Information About Growing Heirloom Tomatoes
Part 1 – Creating A healthy Garden.
I have been a tomato grower for about 40 years. Through the entire experience I have learned some very valuable lessons. I have taken each of these lessons with me and have decided to offer a little bit of information about growing heirloom tomatoes in my blogs and videos. I have also employed methods to maximize my time and efforts. Today, I approach growing very differently than when I first started out, or even in the first ten years for that matter. All things considered, tomatoes are relatively easy to grow if you develop habits that work and duplicate them. Most first timers will have a fair amount of success as long soil conditions are good and plants are fed, staked and garden weeded/maintained in a timely manner. With that said, here is my take. Jump in!
How Big Is Your Tomato Garden? How Many Should You Grow?
The very first thing to consider when growing heirloom tomatoes is spacing. What kind of spacing do you need to grow a specific quantity or variety. For me, spacing is as important as anything else because tomatoes need to breathe and have good ventilation in order to avoid or delay diseases. This is not to say that if they don’t, they will succumb to diseases. They will certainly stand a better chance if they are ventilated properly. I space my tomatoes 4 feet apart, with 5 feet between rows. Although this method works great for me, it may be a bit on the extreme side. Not everyone has that kind of space. So if you have limited space and want to experience several varieties, 2.5 -3 feet apart and 3 feet rows can work fine, if you prune and stake well. The key is to have some space for ventilation between your plants and even on the same vine. A tomato jungle without ample spacing will almost always have health issues. If your space is too small for a garden, container growing is also something to consider.
Crop Rotation For Healthier Plants
One of the biggest reasons why tomatoes get diseased each year, is a lack of crop rotation. If a tomato garden is planted on the same spot each year, problems will inevitably arise. But if you only have one garden, be sure to always replenish your soil after each crop and feed your plants as often as recommended. A lack of crop rotation can promote issues such as aphids and white-flies infestation. If you have the space, try rotating at least two planting spots for your tomatoes. Rotating your garden gives it time to be replenished. Use the off year to rebuild your soil, perhaps by using fresh compost or planting cover crops. Your garden will welcome fresh organic matter. Try some dried leaf chips, or perhaps grass clippings. Depleted soil will most likely create sick plants.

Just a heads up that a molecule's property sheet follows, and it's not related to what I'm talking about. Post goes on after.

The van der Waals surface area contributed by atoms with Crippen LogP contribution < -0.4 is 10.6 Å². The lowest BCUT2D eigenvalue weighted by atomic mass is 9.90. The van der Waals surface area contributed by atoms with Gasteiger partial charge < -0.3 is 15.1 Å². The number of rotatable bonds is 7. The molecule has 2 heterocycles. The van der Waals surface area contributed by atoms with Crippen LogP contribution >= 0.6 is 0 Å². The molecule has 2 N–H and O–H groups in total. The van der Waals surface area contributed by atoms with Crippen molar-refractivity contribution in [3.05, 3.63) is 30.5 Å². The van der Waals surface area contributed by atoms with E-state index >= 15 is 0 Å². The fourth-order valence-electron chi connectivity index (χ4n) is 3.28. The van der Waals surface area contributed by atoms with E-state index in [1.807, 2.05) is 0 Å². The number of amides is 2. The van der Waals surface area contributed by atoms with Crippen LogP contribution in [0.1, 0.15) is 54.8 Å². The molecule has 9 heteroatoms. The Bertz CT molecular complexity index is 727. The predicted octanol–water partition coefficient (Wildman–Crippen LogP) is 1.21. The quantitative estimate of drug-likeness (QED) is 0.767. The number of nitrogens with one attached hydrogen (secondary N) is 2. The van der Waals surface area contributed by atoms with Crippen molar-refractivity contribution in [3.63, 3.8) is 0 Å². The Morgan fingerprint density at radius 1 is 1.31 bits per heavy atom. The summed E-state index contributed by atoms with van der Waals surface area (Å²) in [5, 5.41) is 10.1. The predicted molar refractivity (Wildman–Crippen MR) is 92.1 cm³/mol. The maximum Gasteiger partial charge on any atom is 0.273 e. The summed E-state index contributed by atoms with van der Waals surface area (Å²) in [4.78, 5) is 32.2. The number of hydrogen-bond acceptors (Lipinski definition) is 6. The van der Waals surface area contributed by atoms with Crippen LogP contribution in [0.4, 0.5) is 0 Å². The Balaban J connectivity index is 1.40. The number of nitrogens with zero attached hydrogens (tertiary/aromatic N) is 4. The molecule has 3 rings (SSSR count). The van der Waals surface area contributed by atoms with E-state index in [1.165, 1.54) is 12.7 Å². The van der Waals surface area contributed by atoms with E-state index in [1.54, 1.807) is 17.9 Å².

Dwarf Tomatoes Can Work Well
Another thing to consider if you are working with small spaces is dwarf tomato varieties. Most of these varieties can take half as much space as the typical non dwarf sort. Many are high producing also, so yield for space would definitely be worth it. These varieties work well for in-the-ground growing, as well in containers. I plant my dwarfs about 2 feet apart. So that’s two feet closer than my non dwarf varieties. Rows are 3.5 feet apart and not 5 as in non dwarfs. Dwarf tomatoes come in many shapes, sizes and colors just like non dwarfs. So you never have to worry about that.
A Bit About Tomato Diseases
One of the biggest issues that heirloom and open pollinated tomato growers all around the world have, is diseases. Unlike hybrids, heirlooms can be more susceptible to diseases. In fact, diseases of different sorts are almost unavoidable when growing tomatoes. Everything from early blight, leaf spot, wilt and more, may be awaiting your plot. All of these can easily and quickly destroy your crop. So experienced heirloom tomato growers employ different methods of plant care which have been known to effectively work. Preparation is very important for a healthy tomato patch, whether your garden is large or small.
Healthy Soil Will Certainly Help.
One of the most important things that can be done to promote healthy plants is soil preparation. By placing healthy micro organisms in your soil, you can boost the immunity of your crops. To achieve this, I use Buffalo and rabbit manure, Tomato Tone, composted grass clippings, composted foods and a few other things. Planting cover crops in the fall will also help to place nutrients in your soil. The objective would be to have your soil as healthy as possible before planting. Growing disease resistant varieties can definitely help. Another is to keep your seedlings healthy by feeding and fertilizing often. Pathogens can also ride in on your tomato seeds, so be sure to purchase or use seeds that have been properly processed. Certain methods of seed saving will kill diseases on seeds, others wouldn’t. With that said, we can still have a pretty successful season, even with diseases. Being proactive plays a big part in that process, so don’t panic!
In many cases, heirloom tomato plants do not stand up to diseases as well as non-heirlooms. But there are hundreds, perhaps even thousands of varieties that do. The trick is finding them and sharing the great news so that others could grow and promote them too.
Watch out for our Part 2 of this topic! In the mean time you can see here how we feed our tomatoes!
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